The Daily Tar Heel

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Monday January 24th

State Officials Say Alternative Funding Program Not Feasible

The coalition proposed a list last week of options including transferring funds from the national tobacco settlement, borrowing money from the remaining Hurricane Floyd relief funds and taking money away from the Highway Trust Fund.

Easley has withheld $209 million from city, town and county governments to deal with a $900 million budget shortfall this year. He also slashed funding to some state agencies, including the UNC system.

Fred Hartman, Easley's press secretary, said many of the alternative plans pushed by the group already have been researched and tried.

"All items proposed are areas the state has already looked at," Hartman said. "We've been dealing with these issues for 15, 16 months now."

He said many of the alternative plans are not feasible because they take needed services away from the people of North Carolina.

"We're not going to take prescription drugs away from seniors, take away hurricane relief funds or stop offering incentives for businesses to come here," Hartman said.

But Durham Mayor William Bell said the proposals would not take away services because the changes would be temporary.

"All of the suggested borrowing is not necessarily permanent borrowing," Bell said.

Bell said he is confident the governor will still consider the proposed alternatives.

Some local officials across the state have discussed suing the state for the withheld funds. Bell said these legal options are still being considered.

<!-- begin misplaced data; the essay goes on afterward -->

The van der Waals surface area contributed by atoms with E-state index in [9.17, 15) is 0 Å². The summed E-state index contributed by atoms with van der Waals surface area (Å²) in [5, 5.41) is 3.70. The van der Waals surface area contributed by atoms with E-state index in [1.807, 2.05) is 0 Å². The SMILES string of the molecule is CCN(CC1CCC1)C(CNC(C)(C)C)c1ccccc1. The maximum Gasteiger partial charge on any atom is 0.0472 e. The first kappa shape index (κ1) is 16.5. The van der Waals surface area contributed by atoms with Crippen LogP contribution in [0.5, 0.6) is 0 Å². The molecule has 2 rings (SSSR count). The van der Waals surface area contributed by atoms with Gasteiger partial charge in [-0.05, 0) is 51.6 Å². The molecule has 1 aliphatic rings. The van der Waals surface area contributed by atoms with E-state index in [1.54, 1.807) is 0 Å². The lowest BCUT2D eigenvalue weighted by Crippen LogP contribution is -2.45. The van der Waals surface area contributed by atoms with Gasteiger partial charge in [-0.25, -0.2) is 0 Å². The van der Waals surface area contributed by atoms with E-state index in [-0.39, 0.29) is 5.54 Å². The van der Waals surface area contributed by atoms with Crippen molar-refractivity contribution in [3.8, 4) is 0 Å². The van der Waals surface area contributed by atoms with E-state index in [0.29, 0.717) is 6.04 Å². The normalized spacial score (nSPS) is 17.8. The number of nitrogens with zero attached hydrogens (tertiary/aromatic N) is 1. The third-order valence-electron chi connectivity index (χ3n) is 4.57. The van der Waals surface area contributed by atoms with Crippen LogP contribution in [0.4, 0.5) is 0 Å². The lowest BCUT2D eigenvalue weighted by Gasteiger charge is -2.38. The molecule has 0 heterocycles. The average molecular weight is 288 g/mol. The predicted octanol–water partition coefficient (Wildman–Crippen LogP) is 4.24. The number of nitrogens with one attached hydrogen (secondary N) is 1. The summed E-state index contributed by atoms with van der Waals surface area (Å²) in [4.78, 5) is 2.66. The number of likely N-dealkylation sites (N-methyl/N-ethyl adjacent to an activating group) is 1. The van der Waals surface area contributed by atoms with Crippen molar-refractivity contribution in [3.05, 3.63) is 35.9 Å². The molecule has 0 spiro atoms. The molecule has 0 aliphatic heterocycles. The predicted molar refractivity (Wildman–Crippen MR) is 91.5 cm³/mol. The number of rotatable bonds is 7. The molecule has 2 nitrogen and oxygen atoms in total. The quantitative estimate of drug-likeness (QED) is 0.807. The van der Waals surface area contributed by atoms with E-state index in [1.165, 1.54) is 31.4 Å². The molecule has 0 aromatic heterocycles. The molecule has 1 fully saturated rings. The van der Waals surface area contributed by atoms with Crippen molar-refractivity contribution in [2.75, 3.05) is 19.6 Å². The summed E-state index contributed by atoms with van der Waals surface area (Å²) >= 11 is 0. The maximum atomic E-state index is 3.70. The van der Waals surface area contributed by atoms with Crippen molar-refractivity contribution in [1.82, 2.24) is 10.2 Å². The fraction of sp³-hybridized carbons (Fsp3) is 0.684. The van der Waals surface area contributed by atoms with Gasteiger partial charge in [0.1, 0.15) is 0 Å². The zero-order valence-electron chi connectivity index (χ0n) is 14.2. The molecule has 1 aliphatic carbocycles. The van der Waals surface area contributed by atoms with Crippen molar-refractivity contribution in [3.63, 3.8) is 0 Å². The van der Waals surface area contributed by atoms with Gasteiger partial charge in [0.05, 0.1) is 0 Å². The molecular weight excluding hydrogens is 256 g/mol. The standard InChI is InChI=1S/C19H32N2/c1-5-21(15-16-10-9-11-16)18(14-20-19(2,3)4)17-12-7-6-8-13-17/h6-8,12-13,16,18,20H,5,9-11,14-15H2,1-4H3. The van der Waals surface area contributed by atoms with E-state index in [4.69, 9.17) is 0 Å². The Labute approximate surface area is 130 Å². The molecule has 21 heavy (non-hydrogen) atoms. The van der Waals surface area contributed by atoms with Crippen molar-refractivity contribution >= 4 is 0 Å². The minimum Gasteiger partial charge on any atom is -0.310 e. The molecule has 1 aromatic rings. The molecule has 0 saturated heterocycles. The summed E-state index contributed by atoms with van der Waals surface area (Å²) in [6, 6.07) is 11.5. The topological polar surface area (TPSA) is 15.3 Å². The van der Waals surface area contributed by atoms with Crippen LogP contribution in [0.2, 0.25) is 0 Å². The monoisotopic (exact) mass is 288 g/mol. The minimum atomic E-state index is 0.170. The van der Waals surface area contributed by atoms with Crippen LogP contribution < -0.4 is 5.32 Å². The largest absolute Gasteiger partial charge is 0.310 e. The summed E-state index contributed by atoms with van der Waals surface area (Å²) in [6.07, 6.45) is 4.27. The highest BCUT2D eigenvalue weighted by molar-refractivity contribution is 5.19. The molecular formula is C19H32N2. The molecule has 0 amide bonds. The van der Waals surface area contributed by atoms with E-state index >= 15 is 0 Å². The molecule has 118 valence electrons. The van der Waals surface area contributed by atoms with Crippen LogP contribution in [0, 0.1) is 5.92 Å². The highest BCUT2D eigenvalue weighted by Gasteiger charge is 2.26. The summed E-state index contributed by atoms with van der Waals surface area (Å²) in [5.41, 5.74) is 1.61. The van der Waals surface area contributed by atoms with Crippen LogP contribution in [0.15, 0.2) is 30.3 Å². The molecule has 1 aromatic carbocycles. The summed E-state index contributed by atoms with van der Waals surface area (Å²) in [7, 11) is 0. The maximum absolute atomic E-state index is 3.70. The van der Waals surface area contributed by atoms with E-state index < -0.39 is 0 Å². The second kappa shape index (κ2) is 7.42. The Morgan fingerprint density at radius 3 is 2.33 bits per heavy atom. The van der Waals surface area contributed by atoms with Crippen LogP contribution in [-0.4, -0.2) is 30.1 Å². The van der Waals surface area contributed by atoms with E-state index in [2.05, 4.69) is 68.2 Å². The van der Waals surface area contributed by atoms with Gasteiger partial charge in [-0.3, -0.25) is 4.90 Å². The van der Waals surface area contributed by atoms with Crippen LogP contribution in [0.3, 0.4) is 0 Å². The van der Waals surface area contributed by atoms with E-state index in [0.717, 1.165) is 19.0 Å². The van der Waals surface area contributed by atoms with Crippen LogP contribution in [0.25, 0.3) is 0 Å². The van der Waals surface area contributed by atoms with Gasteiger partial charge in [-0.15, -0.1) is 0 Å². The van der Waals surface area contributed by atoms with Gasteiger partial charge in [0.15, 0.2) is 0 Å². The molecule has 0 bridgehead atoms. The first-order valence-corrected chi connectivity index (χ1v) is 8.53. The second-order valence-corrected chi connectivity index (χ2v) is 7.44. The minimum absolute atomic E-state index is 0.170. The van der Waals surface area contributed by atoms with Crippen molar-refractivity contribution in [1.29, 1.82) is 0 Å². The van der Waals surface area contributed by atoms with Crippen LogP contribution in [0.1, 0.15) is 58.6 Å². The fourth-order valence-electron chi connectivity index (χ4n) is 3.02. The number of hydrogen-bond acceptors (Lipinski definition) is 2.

"It's an option we hold open but an option we prefer not to pursue," he said.

Bell said the money being withheld came in part from a utility franchise, a tax that originally was administered locally.

He said that the state administers the tax now but that it always has been accepted that the generated funds were local revenue.

Bell said the most difficult aspect of the process has been the abruptness of the governor's decision to withhold the revenue.

"The biggest issue is that it was done without warning," he said. "There was no prior discussion with the governor's office. It sort of came out of the blue."

Bell said the N.C. League of Municipalities is working to guarantee that the funds will go into the hands of localities in the future.

"Legislatively, we'd like to put a fence around those taxes," he said.

But Hartman said the governor's actions are completely legal and constitutional.

"The constitution gives the governor the authority under emergency declaration to do what he deems necessary to balance the budget," he said.

But despite the tension, Hartman said that there is good dialogue and that he is confident the governor and mayors will continue to work together effectively.

Hartman said Easley is committed to finding more savings and giving any leftover funds back to the localities.

"We're looking around every corner, and we'll continue to do so."

The State & National Editor can be reached at stntdesk@unc.edu.

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